The Harold Johnson – Delavan Food Pantry feeds an average of 75 families per week. The food bank is located in the basement of St. Andrew Catholic Church, 714 E. Walworth Avenue. It operates from 9:30 a.m. To 10:30 a.m. every Saturday year round. People who utilize the pantry must be Delavan residents. There is no cost for any of the services or products the pantry offers.
Delavan’s population is around 8,000 people. It is comprised of families with children of all ages as well as individuals. The populous is diverse with both wealthy people and those who live below the median income level placing them into poverty.
Harold Johnson, a Delavan business owner co-founded the food pantry in 1990. Johnson passed away 6 years ago, but his dream lives on with the help of dedicated people like pantry director Bob Drefs.
A community answers the call for help
“Most of our food that we give out is donated. We have some great people and organizations, in the Delavan-Darien Community. We have a lot of money contributed so we can buy stuff when we become short in supply.”
Drefs explained, “The local supermarket, Piggly Wiggly, is very good in giving us bread and occasional bakery. If it wasn’t for the generosity of our neighbors in the community, we wouldn’t survive. But every week somebody surprises us with a check in the mail or a food donation and that’s where it comes from.”
In the eyes of a child
As the doors opened, a line of people had already formed down the walkway. The cool, morning air didn’t discourage the determined and needy group. People of all ages, races and income levels were there for food, a kind word, a hug and to be among people who wouldn’t judge them because they asked for much needed help.
As I stood there and observed the group, a child’s eyes lit up when he saw his favorite snack placed into a grocery bag. The slight smile the mother hid behind, was also dashed with peaking sadness. Bearing the emotions children can’t comprehend, while these people do their best to provide a normal life for their children and families, is a constant and difficult balancing act that this particular mother seemed to have become very proficient at.
Who are the volunteers?
The eclectic mix of volunteers who check people in, bag groceries and carry endless bags up the stairs for guests of the pantry, is an interesting one. From business owners to high school students who are earning “community service” hours for academic credit.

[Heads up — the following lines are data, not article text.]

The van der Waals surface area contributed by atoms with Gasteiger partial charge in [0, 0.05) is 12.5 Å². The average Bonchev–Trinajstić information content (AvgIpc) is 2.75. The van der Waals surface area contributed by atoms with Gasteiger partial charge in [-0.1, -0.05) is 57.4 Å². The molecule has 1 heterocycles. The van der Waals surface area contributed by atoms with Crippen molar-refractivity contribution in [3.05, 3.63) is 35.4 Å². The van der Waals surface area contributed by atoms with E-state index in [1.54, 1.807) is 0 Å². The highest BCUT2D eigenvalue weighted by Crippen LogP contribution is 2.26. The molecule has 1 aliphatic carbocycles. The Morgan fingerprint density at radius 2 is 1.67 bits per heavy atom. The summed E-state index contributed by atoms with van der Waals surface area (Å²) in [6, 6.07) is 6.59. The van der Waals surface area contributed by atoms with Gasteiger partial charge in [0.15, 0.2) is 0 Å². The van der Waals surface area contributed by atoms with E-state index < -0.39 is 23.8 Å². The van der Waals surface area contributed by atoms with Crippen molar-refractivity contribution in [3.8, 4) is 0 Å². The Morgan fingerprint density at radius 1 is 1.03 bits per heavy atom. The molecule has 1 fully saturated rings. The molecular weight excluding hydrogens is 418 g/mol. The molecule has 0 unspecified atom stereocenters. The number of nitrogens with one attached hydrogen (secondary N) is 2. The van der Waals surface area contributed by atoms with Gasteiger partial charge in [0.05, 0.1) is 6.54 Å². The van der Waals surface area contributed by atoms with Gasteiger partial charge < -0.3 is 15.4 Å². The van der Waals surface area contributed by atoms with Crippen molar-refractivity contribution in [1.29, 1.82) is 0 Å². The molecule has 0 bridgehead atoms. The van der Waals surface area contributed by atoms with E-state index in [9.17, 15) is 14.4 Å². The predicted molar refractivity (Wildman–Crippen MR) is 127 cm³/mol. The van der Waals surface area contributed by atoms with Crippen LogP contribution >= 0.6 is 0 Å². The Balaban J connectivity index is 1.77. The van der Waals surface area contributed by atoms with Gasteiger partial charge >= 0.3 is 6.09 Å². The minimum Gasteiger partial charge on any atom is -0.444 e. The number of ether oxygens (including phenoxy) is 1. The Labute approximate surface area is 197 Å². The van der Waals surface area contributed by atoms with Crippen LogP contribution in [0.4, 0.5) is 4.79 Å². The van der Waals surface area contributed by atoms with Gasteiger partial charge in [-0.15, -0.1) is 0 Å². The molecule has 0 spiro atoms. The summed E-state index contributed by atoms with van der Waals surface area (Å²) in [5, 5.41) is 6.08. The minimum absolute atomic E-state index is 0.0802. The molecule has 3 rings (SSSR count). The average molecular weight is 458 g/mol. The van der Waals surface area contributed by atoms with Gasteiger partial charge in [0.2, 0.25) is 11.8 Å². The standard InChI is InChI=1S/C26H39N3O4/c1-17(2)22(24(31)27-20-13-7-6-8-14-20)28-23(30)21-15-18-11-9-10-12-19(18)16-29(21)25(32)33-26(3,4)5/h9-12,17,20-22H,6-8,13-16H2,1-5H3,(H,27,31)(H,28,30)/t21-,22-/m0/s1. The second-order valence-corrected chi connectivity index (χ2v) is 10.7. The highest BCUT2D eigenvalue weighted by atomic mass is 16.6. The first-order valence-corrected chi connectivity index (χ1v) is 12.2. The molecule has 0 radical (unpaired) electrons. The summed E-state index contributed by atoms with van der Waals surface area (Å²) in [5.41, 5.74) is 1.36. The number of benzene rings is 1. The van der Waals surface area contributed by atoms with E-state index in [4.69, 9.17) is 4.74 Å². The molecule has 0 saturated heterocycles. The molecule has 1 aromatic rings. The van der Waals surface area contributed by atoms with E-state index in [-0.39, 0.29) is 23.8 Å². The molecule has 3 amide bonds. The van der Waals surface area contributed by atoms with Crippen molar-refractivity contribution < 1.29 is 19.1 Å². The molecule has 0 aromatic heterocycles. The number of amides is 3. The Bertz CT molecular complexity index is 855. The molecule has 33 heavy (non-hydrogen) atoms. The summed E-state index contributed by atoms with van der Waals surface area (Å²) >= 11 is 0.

Dan Guadian, a former 5-year veteran of Delavan Police Department, has volunteered time at the food pantry for the past 6 months. “I volunteered for Lent and, after 2 weeks, I knew this is what I wanted to do. It is very satisfying.” Guadian said he’s never personally used a food pantry he recognizes the need in his community.
Ray Runnels, of Delavan, also volunteers time. When he was experiencing job loss, he was a client of the food bank. “After double heart bypass, in March, I found part time work and decided to return the favor, to the food bank.”
When asked what he’d tell people that are too embarrassed to accept the assistance of a food pantry, he said, “Everybody needs help, no matter if you’re poor or not. If you’re not working you should come here. That’s the reason we’re help is to help out.”
Jim Laban has lived in Delavan for the past 22 years. “I volunteer here because the community’s been good to me and my trim carpentry business for 2 decades. When things slowed down in my business, I got behind on bills and putting food in the house. A friend told me about this place. Never going to a place like this, I felt kind of obligated to help out. It kind of makes you feel about the whole experience.”
When asked about personal pride deterring people from coming to a food pantry, Laban said, “I had that feeling myself; making astronomical money in the former housing market. Being put in this position felt degrading. But, it is what it is. It puts food on my table and supplies for my family.”
Help is available
If you need help, visit the food pantry. Everyone is welcome. Anyone wishing to volunteer there is encouraged to do so. Food donations can be brought to the pantry, when it’s open Saturday’s, 9:30 a.m. To 10:30 a.m. Financial donations and other inquiries can be directed to Delavan Food Pantry, PO Box 466, Delavan, 53115-0466.
SOURCE: The author personally visited the Delavan Food Pantry and conducted interviews with clients and volunteers. The preceding information shared was gathered and is being used with their express verbal permission.